PARP Inhibitors gBRCA1/2-Mutated Pancreatic Cancer


John Marshall, MD: Paul, there’s been interest from CNN and New England Journal of Medicine, as well as a plenary session around targeted therapies in pancreatic cancer. What’s all the buzz?

Paul Oberstein, MD: This is truly exciting if Shubham is a little disappointed.

Shubham Pant, MD: Some disappointment.

Paul Oberstein, MD: This was an ambitious study that—I have to admit—at the beginning, I thought was overly ambitious, and they pulled it off. They looked at patients with metastatic pancreatic cancer, who were then screened for germline mutation in BRCA1 or BRCA2. They looked at over 3000 patients internationally, and identified around 150 who had a germline mutation, so around 7% or 8%.

John Marshall, MD: I just want to make sure and reclarify, because we were talking earlier about HRD [homologous recombination deficiency] and other targets. This was just BRCA1 and BRCA2 germline mutation.

Paul Oberstein, MD: This was just BRCA1 and BRCA2.

John Marshall, MD: Not the somatic stuff?

Paul Oberstein, MD: One tube of blood. It shows you the power. If you’re doing blood instead of tumor biopsies, you can get 3000. If you’re doing biopsies, we’re still struggling to get a few hundred.

John Marshall, MD: Very good point.

Paul Oberstein, MD: They did a great job of collecting this, testing it, getting the results back quickly. Patients had to then remain on first-line chemotherapy for at least 4 months and not progress. If they met that criterion and they had this germline blood mutation of BRCA1 or BRCA2, they were eligible to be randomized to either get an oral PARP inhibitor, olaparib, or an oral placebo. It was a blinded study. What the study showed was that those who got the PARP inhibitor had around a doubling of the time until their tumor recurred, compared with those who got essentially nothing, which I think was validation of this concept that a PARP inhibitor in the patient with the right selection—which is a very small population—can provide benefit.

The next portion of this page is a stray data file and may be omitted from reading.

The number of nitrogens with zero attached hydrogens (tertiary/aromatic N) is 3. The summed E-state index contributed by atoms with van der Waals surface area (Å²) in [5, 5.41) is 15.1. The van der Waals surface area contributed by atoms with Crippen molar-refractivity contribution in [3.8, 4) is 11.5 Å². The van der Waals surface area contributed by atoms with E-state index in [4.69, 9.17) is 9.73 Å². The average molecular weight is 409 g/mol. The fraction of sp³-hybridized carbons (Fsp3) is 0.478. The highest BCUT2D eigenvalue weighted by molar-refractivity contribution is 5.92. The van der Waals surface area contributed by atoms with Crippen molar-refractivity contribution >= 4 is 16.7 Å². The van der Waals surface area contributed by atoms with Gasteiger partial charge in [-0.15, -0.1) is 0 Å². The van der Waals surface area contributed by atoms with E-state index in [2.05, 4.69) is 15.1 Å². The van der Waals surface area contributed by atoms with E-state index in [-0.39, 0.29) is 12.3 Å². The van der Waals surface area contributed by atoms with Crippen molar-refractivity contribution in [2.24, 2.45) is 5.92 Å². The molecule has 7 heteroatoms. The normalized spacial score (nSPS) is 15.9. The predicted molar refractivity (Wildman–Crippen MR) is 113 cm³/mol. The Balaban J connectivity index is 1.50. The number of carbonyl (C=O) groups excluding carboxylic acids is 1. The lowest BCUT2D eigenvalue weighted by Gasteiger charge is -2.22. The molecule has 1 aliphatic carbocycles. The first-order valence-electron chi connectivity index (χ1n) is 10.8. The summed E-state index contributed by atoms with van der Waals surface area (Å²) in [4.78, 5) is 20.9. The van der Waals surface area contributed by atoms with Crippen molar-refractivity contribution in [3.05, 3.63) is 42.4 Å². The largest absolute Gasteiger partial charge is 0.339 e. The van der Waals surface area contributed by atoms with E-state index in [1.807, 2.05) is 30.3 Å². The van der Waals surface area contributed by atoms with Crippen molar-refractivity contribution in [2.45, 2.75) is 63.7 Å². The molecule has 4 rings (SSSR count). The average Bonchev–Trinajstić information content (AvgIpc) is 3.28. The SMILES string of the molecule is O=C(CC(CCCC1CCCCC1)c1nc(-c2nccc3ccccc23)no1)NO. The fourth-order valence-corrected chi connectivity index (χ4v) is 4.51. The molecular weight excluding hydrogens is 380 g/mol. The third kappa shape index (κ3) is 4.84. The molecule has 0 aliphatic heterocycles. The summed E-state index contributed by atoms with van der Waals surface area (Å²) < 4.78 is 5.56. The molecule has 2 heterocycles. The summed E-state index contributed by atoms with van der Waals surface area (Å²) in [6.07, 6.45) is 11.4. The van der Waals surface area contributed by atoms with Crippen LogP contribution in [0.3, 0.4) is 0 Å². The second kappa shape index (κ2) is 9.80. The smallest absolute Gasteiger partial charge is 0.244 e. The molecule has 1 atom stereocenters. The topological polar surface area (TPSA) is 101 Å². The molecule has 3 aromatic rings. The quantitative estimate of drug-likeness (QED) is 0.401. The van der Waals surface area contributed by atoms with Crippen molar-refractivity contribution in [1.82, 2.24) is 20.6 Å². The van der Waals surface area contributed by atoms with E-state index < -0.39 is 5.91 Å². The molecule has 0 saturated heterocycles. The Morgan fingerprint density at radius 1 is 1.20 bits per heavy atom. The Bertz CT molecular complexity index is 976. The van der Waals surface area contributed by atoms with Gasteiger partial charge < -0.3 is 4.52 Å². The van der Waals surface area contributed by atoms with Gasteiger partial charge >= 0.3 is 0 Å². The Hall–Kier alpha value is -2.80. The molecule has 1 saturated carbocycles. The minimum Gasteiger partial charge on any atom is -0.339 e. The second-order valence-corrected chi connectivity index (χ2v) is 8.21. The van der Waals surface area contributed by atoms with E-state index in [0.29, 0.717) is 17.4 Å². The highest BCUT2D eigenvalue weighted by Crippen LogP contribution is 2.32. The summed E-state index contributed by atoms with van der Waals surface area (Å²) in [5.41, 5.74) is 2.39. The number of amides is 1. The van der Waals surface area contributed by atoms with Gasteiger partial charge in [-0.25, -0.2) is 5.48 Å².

John Marshall, MD: Ed, what’s this do to your thinking about—it’s a controversial trial design and a controversial result.

Edward Kim, MD: This just reinforces what we talked about in the very beginning. We need to test all patients’ germline and to be able to use it.

John Marshall, MD: Because you’ll play this therapy option for all these patients?

Edward Kim, MD: One of the things you mentioned was the improvement in progression-free survival. That doubled that time, but at the end of the day, I think we also very much care about how long our patients survive, meaning the overall survival. That did not show a difference between those 2 arms of being on a placebo and being on a PARP inhibitor. I think we have to think very carefully about how to interpret that.

John Marshall, MD: We’ll let him have his word in a minute.

Edward Kim, MD: For me, I’m not sure it changes what I would practice right now, but it gives me some pause to think about whether this is more evidence that we need to have this information and be able to actually apply this. We don’t know.

John Marshall, MD: Back to our maintenance discussion, right? We were talking about breaks versus maintenance. If you had a BRCA patient, in that 5% or so of patients, this would be your capecitabine. You would use this instead. Is that fair?

Edward Kim, MD: I think that’s fair. There is toxicity. I don’t think we can overlook that, but there is some toxicity with PARP inhibitors—nausea, GI [gastrointestinal] symptoms, and fatigue.

Allyson Ocean, MD: It’s a lot better than FOLFIRINOX [folinic acid, fluorouracil, irinotecan hydrochloride, oxaliplatin].

Edward Kim, MD: It’s definitely better than FOLFIRINOX.

John Marshall, MD: It’s not voodoo target, it’s chemotherapy-like. It’s DNA damaging.

Transcript Edited for Clarity

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